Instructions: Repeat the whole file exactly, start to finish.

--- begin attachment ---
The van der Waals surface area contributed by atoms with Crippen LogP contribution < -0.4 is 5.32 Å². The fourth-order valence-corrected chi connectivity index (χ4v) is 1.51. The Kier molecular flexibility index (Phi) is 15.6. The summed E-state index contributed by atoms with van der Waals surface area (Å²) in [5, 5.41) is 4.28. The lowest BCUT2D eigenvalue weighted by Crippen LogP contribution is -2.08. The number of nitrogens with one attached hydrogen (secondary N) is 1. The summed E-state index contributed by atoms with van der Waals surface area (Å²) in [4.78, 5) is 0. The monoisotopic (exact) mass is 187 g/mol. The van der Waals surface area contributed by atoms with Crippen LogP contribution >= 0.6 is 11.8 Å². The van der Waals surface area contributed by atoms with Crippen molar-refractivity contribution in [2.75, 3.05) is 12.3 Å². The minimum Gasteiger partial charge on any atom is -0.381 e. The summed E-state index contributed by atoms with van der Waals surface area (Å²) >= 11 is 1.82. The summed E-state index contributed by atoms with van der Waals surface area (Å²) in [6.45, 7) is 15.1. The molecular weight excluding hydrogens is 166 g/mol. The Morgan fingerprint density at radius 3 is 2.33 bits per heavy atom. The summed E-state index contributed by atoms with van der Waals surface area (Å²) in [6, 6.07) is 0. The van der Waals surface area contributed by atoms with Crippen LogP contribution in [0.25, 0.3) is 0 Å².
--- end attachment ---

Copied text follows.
The van der Waals surface area contributed by atoms with Crippen LogP contribution < -0.4 is 5.32 Å². The fourth-order valence-corrected chi connectivity index (χ4v) is 1.51. The Kier molecular flexibility index (Phi) is 15.6. The summed E-state index contributed by atoms with van der Waals surface area (Å²) in [5, 5.41) is 4.28. The lowest BCUT2D eigenvalue weighted by Crippen LogP contribution is -2.08. The number of nitrogens with one attached hydrogen (secondary N) is 1. The summed E-state index contributed by atoms with van der Waals surface area (Å²) in [4.78, 5) is 0. The monoisotopic (exact) mass is 187 g/mol. The van der Waals surface area contributed by atoms with Crippen LogP contribution >= 0.6 is 11.8 Å². The van der Waals surface area contributed by atoms with Crippen molar-refractivity contribution in [2.75, 3.05) is 12.3 Å². The minimum Gasteiger partial charge on any atom is -0.381 e. The summed E-state index contributed by atoms with van der Waals surface area (Å²) >= 11 is 1.82. The summed E-state index contributed by atoms with van der Waals surface area (Å²) in [6.45, 7) is 15.1. The molecular weight excluding hydrogens is 166 g/mol. The Morgan fingerprint density at radius 3 is 2.33 bits per heavy atom. The summed E-state index contributed by atoms with van der Waals surface area (Å²) in [6, 6.07) is 0. The van der Waals surface area contributed by atoms with Crippen LogP contribution in [0.25, 0.3) is 0 Å².